Security researchers have discovered a bug in a network security camera that hackers could exploit to steal sensitive video recordings.
Nozomi Networks researchers said a critical remote code execution (RCE) vulnerability (CVE-2021-32941) in the web service of the Annke N48PBB network video recorder (NVR) might result in the loss of confidentiality, integrity, and availability of the device itself, as well as the data stored inside it.
They warned various outcomes could potentially include a loss of employee privacy, a loss of confidentiality regarding valuable assets, or a shutdown of the NVR at will.
The NVR contains a web-based dashboard that allows legitimate operators to watch live streams from network cameras and play video content stored on the device. Administrators can also use this control panel to carry out maintenance on connected cameras or set alerts for cameras to detect specific events.
The N48PBB NVR playback functionality allows any user to search stored camera footage. Researchers noted that while fuzzing all possible fields of the HTTP request looking for security vulnerabilities, they noticed that sending a start time with trailing arbitrary characters, such as “AAAAAAAAAA…,” would immediately cause the device to close the connection (without even sending an HTTP response), and initiate a reboot.
“Later, tests proved that this condition was systematically reproducible: a Denial-of-Service (DoS) vulnerability was found,” said researchers. They added this was a strong hint of an underlying memory corruption issue, which could lead to more severe impacts.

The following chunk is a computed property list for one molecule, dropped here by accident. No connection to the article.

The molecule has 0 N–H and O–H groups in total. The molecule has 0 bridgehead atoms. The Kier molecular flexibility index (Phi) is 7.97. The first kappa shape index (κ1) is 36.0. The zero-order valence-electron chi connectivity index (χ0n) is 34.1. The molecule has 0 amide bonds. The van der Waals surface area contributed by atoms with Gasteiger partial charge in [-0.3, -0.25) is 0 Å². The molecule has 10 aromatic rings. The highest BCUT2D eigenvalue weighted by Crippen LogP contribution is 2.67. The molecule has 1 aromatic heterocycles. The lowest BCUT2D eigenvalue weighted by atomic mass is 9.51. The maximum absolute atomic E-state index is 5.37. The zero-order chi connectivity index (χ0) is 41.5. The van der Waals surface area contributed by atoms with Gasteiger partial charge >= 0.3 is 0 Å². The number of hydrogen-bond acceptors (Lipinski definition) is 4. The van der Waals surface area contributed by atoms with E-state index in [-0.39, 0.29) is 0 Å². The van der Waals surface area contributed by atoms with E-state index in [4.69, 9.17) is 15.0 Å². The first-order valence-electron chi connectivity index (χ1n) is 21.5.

Further investigations found that this memory corruption bug, initially classified as a DoS, is a remote code execution (RCE) flaw with root privileges.
“If exploited, this vulnerability could potentially lead to a full compromise of the device,” said researchers.
As the search functionality is accessible to all device users by default, the vulnerability could be exploited on unpatched NVRs by malicious operators, or users, to elevate their system privileges. Researchers added the vulnerability could be exploited indirectly by external attackers in “drive-by download” attacks.
“It is sufficient for an administrator, operator, or user to browse a specifically crafted webpage, while simultaneously logged in to the web interface of the device, to potentially cause the execution of external malicious code on the device itself,” said researchers.
Nozomi Networks disclosed the flaw to Annke in July with the firm issuing a fix 11 days later.
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Rene Millman is a freelance writer and broadcaster who covers cybersecurity, AI, IoT, and the cloud. He also works as a contributing analyst at GigaOm and has previously worked as an analyst for Gartner covering the infrastructure market. He has made numerous television appearances to give his views and expertise on technology trends and companies that affect and shape our lives. You can follow Rene Millman on Twitter.